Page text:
Recycling flint axes – new scientific study published

This month the Dutch government installed a 15 cent deposit on tin cans to encourage people to recycle their cans. Recycling is however not a recent invention, it has been around since early prehistory. During the Vlaardingen Culture phase (3400-2500 BC) flint axes were often recycled to make other tools such as scrapers and flint borers. To better understand the recycling of these axes we conducted several experiments with reconstructed flint axes. The experiments were now published in the journal Lithic Technology.

Flake core from Vlaardingen Arij Koplaan (trench 17), made from a recycled flint axe. The flakes struck from these kind of cores were used to make a wide variety of tools including borers, scrapers and strike-a-lights.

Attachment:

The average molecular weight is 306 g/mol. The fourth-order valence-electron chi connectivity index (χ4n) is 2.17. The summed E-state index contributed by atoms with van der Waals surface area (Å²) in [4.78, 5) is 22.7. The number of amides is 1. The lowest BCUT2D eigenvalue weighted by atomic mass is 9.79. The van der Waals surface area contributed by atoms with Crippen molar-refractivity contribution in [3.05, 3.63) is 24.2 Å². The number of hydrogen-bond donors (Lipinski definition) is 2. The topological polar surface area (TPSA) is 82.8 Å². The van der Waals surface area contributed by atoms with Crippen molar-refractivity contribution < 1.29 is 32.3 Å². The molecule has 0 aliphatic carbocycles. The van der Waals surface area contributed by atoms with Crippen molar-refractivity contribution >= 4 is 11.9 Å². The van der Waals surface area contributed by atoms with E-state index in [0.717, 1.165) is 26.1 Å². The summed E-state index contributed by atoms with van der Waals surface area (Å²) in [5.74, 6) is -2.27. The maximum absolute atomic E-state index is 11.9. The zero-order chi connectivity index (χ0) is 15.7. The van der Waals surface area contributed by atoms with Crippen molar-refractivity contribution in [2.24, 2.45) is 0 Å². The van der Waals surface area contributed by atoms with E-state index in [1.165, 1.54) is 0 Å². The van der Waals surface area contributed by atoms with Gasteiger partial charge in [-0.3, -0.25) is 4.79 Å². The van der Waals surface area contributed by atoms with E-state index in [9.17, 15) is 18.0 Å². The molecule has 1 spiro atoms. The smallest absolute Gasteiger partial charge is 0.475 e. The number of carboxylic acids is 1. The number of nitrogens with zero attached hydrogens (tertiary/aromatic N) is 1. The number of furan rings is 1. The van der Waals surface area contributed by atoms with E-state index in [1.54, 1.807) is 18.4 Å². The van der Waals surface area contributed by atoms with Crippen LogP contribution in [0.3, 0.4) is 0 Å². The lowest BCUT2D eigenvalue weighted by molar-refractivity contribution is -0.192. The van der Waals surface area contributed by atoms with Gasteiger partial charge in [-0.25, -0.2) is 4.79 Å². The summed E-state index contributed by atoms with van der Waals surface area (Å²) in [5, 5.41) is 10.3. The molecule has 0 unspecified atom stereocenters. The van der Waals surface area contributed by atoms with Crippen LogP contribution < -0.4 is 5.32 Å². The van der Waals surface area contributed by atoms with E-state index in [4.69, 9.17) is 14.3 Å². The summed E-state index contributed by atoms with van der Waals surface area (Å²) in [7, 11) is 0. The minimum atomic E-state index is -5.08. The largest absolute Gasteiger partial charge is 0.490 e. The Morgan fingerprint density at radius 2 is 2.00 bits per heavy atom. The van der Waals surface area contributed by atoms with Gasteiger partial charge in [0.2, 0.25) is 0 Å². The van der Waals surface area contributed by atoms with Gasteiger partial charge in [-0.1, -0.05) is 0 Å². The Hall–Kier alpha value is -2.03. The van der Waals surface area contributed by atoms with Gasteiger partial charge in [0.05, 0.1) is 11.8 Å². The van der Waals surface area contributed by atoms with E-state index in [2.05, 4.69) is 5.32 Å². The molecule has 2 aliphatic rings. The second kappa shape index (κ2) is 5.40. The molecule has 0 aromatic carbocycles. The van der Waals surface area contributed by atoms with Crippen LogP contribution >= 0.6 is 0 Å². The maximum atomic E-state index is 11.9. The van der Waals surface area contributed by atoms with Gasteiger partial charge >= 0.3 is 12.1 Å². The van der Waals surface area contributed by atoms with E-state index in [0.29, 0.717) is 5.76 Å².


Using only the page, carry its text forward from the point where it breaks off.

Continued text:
Based on our experiments we concluded that importance of recycled flint axes in this period was so far underestimated. We now estimate that on some sites up to 40% of all the flint originally came from broken/reused flint axes.

The article was published open access and it can be downloaded via this link.
Also read our previous blog about the setup of the experiments.